If your child commits a sex offense and the judge sustains their petition, they could be required to register on the sex offender registry. Judges make these decisions based on the gravity of the sex offense and the juvenile’s history of delinquency. Judges sometimes label sexual offenders as sexually violent predators based on their criminal history. If you have an account of severe sex offenses, you could be considered a sexually violent predator if you commit a serious sex offense as an adult.

Sealing Juvenile Criminal Records

A sustained juvenile petition creates lots of uncertainty for your child’s future. Their criminal past can haunt them for the rest of their lives, even after receiving much-needed treatment and rehabilitation. Everyone running a background check on your child will see their criminal past and treat them accordingly, regardless of their life changes. For example, employers who run background checks on potential employees can make a hiring decision based on what they find in your child’s criminal history.

Therefore, it is a good idea to consider sealing your child’s juvenile records and giving them a clean slate to start life on after serving their sentence. Sealing provides numerous benefits to young offenders who have abandoned the criminal life and embraced a new path in life. It hides your child’s records from public scrutiny and protects your child’s integrity. After sealing the records, anyone running a background check on them will not find any incriminating information that could influence their decision.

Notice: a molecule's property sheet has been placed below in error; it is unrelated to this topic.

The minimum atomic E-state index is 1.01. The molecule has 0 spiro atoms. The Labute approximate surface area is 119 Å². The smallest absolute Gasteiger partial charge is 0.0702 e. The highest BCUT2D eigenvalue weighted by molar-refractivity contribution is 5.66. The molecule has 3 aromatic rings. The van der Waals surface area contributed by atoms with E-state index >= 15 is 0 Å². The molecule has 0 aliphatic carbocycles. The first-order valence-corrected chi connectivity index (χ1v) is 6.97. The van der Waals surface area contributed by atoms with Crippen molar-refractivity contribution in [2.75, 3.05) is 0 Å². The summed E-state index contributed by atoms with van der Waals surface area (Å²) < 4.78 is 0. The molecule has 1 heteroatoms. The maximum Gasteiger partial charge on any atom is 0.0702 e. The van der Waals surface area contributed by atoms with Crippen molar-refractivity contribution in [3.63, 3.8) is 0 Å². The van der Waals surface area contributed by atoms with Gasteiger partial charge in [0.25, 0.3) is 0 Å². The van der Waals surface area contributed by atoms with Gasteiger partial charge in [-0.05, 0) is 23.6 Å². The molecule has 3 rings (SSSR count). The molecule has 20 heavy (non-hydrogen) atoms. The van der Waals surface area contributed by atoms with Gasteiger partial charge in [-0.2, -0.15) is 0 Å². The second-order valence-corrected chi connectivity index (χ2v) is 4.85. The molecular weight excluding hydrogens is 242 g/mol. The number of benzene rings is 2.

Note that a minor receives a criminal record when arrested for an offense. The record will remain even if the charges are dropped later in the legal process.

Note: A juvenile offender cannot seal all juvenile records. For example, if your child’s case involved serious charges like carjacking, murder, arson, robbery, and other severe or violence-related felonies, their records could be ineligible for sealing. A skilled criminal attorney can help them understand their options and guide them accordingly, depending on the situation.

If they are eligible for sealing, the juvenile must petition the juvenile court and await the judge’s decision. Ensure that they meet these criteria:

  • They must be adults aged 18 or older.
  • They must not have any criminal conviction records for felonies or misdemeanors.
  • They must convince the court that you are fully rehabilitated.
  • There should not be any civil litigation against them for their juvenile delinquent actions.

If the judge grants the juvenile’s petition, the court will seal their records and make them unavailable to the public. The juvenile offender is not required to disclose their criminal past to potential employers or landlords.

Find a Competent Anaheim Criminal Attorney Near Me

Has someone you love undergone an adjudication hearing in Anaheim, and the judge sustained their juvenile petition?

It helps to understand what a sustained petition means for them and you so that you can prepare for the legal processes ahead. A skilled criminal attorney can break it down to you, explain your options, and help you fight for the best outcome.

Our California Criminal Lawyer Group team has the skills and experience you need to navigate the juvenile justice system successfully. We can fight alongside you, protect your and your loved one’s rights, and compel the judge to give a ruling that serves your child’s interests. Call us at 714-766-0965 to learn more about us and what we can do for you.